A portion of the Apollo 15 lunar laser ranging retroreflector array, as placed on the Moon and photographed by D. Scott [NASA photo AS15-85-11468]. (According to the Apollo 15 Surface Journal Comdr. Dave Scott observed that the LRRR looked "super clean" when he and Jim Erwin deployed the mission surface experiments July 31, 1971. He took the cross-Sun view of the LRRR above from the south, showing the orientation gnomon and bubble level. Four times the size of the retro-reflectors deployed by Apollo 11 and Apollo 14, the third and final U.S. LRRR deployed by Apollo 15 is the unit most often detected from Earth. Though lasers and photon detectors have improved many times over in the past four decades, and though First Look at the Apollo landing sites by the Lunar Reconnaissance Orbiter Camera (LROC) last summer showed equipment and astronaut footprints undisturbed, something has been steadily degrading the amount of light these important mirrors are returning back to Earth).

(A Follow-Up on "Dust accumulation on Apollo laser reflectors may indicate a surprizingly fast and more dynamic lunar exosphere," February 16, 2009)

However, for the general purpose of locating things on the Moon, knowing the positions of only four points is not particularly useful. Therefore an important step in being able to use the data being returned from the LRO mission, as well as from previous U. S. and international missions, is to connect those datasets to the LLR coordinates. For LRO, a first step will be to determine the coordinates of LROC images and digital elevation models (DEMs) (see here) covering the LRRR sites). A second step will be to compare the positions of LRO Lunar Orbiter Laser Altimeter (LOLA) data to these images and DEMs in order to make sure that the global LOLA dataset is connected to these coordinates. The final step will be to assure that all other LROC and eventually even past U.S. and international mission data are in the same LLR coordinate frame. This will assure that lunar datasets will be in the same coordinate frame and that such data can be used together, consistently, for human exploration planning and associated science activities.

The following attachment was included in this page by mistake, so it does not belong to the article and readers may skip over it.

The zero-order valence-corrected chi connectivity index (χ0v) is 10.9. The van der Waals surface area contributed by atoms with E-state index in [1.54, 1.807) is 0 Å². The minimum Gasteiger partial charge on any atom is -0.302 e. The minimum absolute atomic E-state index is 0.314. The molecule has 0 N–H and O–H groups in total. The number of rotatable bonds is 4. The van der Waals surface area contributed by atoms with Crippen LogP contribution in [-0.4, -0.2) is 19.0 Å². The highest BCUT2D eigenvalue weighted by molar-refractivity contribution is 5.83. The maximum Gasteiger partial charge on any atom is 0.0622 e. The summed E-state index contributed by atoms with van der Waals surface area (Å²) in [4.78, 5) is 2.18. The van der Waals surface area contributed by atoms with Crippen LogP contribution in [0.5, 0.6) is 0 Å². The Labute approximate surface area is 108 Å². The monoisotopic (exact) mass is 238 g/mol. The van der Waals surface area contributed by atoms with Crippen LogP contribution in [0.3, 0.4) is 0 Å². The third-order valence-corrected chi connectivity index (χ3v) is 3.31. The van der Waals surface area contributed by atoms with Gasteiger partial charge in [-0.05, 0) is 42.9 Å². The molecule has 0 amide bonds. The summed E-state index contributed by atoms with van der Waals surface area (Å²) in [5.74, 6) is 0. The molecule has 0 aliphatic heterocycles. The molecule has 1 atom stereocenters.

For more information on connecting lunar datasets together, read this 2010 Lunar and Planetary Science Conference abstract.

Explore the rest of the Apollo 15 landing site area (http://wms.lroc.asu.edu/lroc_browse/view/M111578606LE).

Looking west along the orbital path of the Apollo 15 command module, the yellow arrow indicating the arrival path of the lunar module into Hadley Delta and demonstrating why Scott & Irwin were fortunate not to have seen their glide slope during the lunar module's terminal descent, with forward horizon coming into view after having cleared the high mountains of the Hadley ridge. Beyond the southwestern Imbrium basin is gradually being pasted over, like wall paper, with high-resolution laser Apollo by LROC's high-resolution narrow-angle camera (NAC) on board the Lunar Reconnaissance Orbiter [NASA/GSFC/Arizona State University/Google].